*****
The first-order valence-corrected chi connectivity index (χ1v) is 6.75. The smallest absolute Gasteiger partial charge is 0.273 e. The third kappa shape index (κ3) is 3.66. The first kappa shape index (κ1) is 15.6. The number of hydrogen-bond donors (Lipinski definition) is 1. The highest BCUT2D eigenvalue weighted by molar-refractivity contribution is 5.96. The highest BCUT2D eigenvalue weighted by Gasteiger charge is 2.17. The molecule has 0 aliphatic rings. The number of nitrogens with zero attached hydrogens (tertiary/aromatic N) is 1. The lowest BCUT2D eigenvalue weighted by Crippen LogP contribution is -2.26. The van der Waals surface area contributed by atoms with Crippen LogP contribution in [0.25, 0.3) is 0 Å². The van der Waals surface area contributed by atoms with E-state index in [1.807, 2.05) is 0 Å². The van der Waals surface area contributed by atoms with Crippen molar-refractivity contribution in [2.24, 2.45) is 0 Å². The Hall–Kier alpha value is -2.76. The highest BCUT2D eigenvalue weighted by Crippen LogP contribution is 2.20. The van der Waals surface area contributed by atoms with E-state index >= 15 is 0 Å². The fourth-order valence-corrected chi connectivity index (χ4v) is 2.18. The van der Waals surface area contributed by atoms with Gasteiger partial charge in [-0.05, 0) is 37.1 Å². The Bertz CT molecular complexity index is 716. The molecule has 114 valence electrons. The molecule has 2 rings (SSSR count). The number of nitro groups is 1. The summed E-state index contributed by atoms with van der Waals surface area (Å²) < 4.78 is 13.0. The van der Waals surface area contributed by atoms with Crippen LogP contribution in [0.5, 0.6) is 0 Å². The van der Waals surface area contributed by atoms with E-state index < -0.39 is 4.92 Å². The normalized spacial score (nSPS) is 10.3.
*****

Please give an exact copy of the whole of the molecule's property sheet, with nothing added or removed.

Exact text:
The first-order valence-corrected chi connectivity index (χ1v) is 6.75. The smallest absolute Gasteiger partial charge is 0.273 e. The third kappa shape index (κ3) is 3.66. The first kappa shape index (κ1) is 15.6. The number of hydrogen-bond donors (Lipinski definition) is 1. The highest BCUT2D eigenvalue weighted by molar-refractivity contribution is 5.96. The highest BCUT2D eigenvalue weighted by Gasteiger charge is 2.17. The molecule has 0 aliphatic rings. The number of nitrogens with zero attached hydrogens (tertiary/aromatic N) is 1. The lowest BCUT2D eigenvalue weighted by Crippen LogP contribution is -2.26. The van der Waals surface area contributed by atoms with Crippen LogP contribution in [0.25, 0.3) is 0 Å². The van der Waals surface area contributed by atoms with E-state index in [1.807, 2.05) is 0 Å². The van der Waals surface area contributed by atoms with Crippen molar-refractivity contribution in [2.24, 2.45) is 0 Å². The Hall–Kier alpha value is -2.76. The highest BCUT2D eigenvalue weighted by Crippen LogP contribution is 2.20. The van der Waals surface area contributed by atoms with E-state index >= 15 is 0 Å². The fourth-order valence-corrected chi connectivity index (χ4v) is 2.18. The van der Waals surface area contributed by atoms with Gasteiger partial charge in [-0.05, 0) is 37.1 Å². The Bertz CT molecular complexity index is 716. The molecule has 114 valence electrons. The molecule has 2 rings (SSSR count). The number of nitro groups is 1. The summed E-state index contributed by atoms with van der Waals surface area (Å²) < 4.78 is 13.0. The van der Waals surface area contributed by atoms with Crippen LogP contribution in [0.5, 0.6) is 0 Å². The van der Waals surface area contributed by atoms with E-state index < -0.39 is 4.92 Å². The normalized spacial score (nSPS) is 10.3.